What is claimed is;
1. Method for altering a magnetic property ofa body of an iron-containing composition of the garnet structure, such composition containing at least 5 cation percent of a substitutional ion other than iron in the tetrahedral and octahedral crystallographic sites based on the total number of cations in such sites, said method comprising heating of said body, characterized in that at least a portion ofthe said body is in intimate contact with elemental silicon during at least a portion of the said heating, in that heating is carried out in an atmosphere which is substantially non-reducing with respect to the said garnet, in that heating is carried out over the temperature range of from 500 degrees C to 950 degrees C, and in that heating is continued for a period of at least minutes, up to a maximum of approximately 2 hours.
2. Method of claim 1 in which the said body is an epitaxial layer on a substrate.
3. Method of claim 1 in which said body is that of a bulk grown crystal.
4. Method of claim 1 in which the silicon is removed subsequent to heating.
5. Method of claim l in which the said substitution-til ion is non-magnetic.
6. Method of claim 5 in which the said nonmagnetic ion is selected from the group consisting of gallium and aluminum.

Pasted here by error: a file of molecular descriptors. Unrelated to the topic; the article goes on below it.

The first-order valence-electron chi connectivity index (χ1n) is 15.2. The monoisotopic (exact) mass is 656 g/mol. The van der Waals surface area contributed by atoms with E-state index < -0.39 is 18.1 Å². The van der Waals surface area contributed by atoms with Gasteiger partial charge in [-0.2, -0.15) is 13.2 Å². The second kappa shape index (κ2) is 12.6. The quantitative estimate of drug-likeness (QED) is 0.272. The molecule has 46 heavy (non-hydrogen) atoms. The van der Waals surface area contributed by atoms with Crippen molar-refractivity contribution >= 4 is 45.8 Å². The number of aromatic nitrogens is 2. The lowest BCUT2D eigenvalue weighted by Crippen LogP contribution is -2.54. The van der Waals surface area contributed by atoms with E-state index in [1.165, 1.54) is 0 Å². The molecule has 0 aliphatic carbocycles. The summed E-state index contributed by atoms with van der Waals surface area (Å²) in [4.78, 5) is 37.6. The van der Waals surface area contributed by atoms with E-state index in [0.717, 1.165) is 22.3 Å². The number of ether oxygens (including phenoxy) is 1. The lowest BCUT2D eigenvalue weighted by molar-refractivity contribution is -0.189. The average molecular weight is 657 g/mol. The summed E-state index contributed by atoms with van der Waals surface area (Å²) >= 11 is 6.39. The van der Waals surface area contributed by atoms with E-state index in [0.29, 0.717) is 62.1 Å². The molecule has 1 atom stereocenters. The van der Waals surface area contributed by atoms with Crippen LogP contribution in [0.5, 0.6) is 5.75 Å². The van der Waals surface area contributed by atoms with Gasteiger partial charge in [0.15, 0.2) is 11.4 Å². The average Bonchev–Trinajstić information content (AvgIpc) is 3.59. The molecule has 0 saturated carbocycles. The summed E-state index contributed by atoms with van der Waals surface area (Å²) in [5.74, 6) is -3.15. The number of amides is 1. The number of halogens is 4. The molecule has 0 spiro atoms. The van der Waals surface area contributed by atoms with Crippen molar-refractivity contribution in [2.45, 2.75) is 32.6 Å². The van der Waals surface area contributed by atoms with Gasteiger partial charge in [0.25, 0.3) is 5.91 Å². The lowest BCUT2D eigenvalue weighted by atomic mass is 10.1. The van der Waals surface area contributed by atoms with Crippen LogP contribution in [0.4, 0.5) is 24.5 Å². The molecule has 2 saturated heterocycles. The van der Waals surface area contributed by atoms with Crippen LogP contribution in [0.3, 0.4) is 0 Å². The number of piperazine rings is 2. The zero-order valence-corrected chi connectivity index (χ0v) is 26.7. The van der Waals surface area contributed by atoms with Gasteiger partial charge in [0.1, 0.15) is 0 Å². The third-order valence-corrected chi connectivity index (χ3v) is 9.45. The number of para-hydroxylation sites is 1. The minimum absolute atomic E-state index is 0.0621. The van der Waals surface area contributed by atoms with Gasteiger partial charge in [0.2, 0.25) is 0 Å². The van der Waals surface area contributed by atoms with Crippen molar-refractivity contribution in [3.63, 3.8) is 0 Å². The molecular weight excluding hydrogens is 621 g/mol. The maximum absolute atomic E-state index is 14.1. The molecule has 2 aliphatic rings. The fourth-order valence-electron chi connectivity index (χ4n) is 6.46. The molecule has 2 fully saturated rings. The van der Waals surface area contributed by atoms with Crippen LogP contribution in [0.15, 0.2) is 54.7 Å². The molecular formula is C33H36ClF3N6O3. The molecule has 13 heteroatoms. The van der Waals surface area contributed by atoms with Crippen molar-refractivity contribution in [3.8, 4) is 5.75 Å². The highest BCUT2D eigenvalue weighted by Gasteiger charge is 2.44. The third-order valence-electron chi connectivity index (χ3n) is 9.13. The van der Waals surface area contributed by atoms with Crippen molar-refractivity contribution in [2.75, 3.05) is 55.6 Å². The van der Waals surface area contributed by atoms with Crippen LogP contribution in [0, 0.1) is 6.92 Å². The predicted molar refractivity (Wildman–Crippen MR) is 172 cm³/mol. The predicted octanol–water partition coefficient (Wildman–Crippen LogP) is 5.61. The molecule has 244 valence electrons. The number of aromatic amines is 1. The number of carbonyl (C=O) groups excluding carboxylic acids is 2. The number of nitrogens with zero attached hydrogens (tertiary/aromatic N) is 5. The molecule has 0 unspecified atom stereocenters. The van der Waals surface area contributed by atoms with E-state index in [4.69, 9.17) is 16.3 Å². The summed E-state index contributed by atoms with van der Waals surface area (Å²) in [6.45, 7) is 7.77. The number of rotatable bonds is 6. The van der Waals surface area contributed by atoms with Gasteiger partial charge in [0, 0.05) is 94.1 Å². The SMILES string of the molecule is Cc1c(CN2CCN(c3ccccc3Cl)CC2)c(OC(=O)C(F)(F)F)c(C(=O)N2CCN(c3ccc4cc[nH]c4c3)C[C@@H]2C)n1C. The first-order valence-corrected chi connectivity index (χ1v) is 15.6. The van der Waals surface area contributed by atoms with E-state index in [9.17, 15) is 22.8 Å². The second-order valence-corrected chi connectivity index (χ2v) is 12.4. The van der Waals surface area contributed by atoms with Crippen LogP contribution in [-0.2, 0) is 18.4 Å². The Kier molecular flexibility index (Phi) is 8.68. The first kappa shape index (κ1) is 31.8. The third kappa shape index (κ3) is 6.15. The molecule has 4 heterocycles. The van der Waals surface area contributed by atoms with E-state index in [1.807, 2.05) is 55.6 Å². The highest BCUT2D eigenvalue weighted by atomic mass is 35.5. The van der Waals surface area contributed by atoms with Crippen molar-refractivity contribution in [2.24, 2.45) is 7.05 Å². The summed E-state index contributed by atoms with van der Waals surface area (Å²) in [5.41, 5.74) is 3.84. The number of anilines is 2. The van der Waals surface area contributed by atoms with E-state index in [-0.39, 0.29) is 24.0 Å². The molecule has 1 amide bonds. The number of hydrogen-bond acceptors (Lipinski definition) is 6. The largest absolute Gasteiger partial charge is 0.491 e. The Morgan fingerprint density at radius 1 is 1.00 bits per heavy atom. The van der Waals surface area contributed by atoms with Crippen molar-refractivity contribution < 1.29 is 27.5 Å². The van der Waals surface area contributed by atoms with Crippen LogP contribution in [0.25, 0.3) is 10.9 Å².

7. Method of claim 1 in which only a portion oi the said body is in intimate contact with the said elemental silicon.
8. Method of claim '7 in which the said elemental silicon is contained in a deposited layer.
9. Method of claim 8 in which the said deposited 12 layer is produced by sputtering.
l0. Method of claim 8 in which the said deposited layer is produced by evaporation.
11. Method of claim 10 in which net magnetization in the said body is primarily due to a predominance of iron ions in the tetrahedral sites and in which magnetization is reduced during heating preferentially in the garnet regions in intimate contact with the elemental silicon.
12. Method of claim 10 in which net magnetization in the said body is primarily due to a predominance of iron ions in the octahedral sites and in which magnetization is increased during heating preferentially in the garnet regions in intimate contact with the elemental silicon.
13. Method of claim 8 in which the said portion corresponds with the deposited pattern.
l4. Method of claim 13 in which the pattern is produced photolithographically in the Si film.
UNITED STATES PATENT OFFICE CERTIFICATE OF CORRECTION Patent 4, o l'l l'f'l Dated October 29 197 In t fl Rov C. Le Crew- Hvman J. Levinstein and Raymond Wolfe It is certified that error appears in the above-identified patent and that said Letters Patent are hereby corrected as shown below:
Column 1, line 6 4, "(LPR)" should read -(LPE)-; Column 5, line 17, "propagation" should read "Propagation--;
Column 9, line 5, "in general terms" should read In general terms-.
Signed and sealed this 11th day of February 1975.
C. MARSHALL DANN RUTH C. MASON Commissioner of Patents Attesting Officer and Trademarks 2M PO-105O (10-69) USCOMM-DC 60876-P69 U 5 GOVERNMENT PIINHNG OFFICE l9! O36-3J|.